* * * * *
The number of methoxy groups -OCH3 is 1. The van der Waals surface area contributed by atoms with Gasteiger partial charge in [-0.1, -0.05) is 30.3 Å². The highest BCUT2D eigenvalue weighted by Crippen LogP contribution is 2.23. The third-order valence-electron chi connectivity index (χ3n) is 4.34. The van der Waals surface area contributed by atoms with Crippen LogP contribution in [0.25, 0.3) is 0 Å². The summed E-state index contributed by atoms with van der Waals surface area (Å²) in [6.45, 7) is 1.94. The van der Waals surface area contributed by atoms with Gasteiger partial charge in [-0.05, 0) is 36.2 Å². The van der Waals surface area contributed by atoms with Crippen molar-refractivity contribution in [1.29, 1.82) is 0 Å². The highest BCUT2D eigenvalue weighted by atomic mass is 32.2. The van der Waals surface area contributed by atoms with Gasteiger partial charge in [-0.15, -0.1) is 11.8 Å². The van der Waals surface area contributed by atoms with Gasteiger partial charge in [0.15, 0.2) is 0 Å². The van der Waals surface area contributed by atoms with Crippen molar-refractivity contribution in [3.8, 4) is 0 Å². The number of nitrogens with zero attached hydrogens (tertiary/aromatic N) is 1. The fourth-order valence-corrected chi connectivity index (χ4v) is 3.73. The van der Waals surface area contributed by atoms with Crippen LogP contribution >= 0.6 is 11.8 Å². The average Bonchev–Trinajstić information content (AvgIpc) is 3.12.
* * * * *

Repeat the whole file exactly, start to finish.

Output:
The number of methoxy groups -OCH3 is 1. The van der Waals surface area contributed by atoms with Gasteiger partial charge in [-0.1, -0.05) is 30.3 Å². The highest BCUT2D eigenvalue weighted by Crippen LogP contribution is 2.23. The third-order valence-electron chi connectivity index (χ3n) is 4.34. The van der Waals surface area contributed by atoms with Crippen LogP contribution in [0.25, 0.3) is 0 Å². The summed E-state index contributed by atoms with van der Waals surface area (Å²) in [6.45, 7) is 1.94. The van der Waals surface area contributed by atoms with Gasteiger partial charge in [-0.05, 0) is 36.2 Å². The van der Waals surface area contributed by atoms with Crippen molar-refractivity contribution in [1.29, 1.82) is 0 Å². The highest BCUT2D eigenvalue weighted by atomic mass is 32.2. The van der Waals surface area contributed by atoms with Gasteiger partial charge in [-0.15, -0.1) is 11.8 Å². The van der Waals surface area contributed by atoms with Gasteiger partial charge in [0.15, 0.2) is 0 Å². The van der Waals surface area contributed by atoms with Crippen molar-refractivity contribution in [3.8, 4) is 0 Å². The number of nitrogens with zero attached hydrogens (tertiary/aromatic N) is 1. The fourth-order valence-corrected chi connectivity index (χ4v) is 3.73. The van der Waals surface area contributed by atoms with Crippen LogP contribution >= 0.6 is 11.8 Å². The average Bonchev–Trinajstić information content (AvgIpc) is 3.12.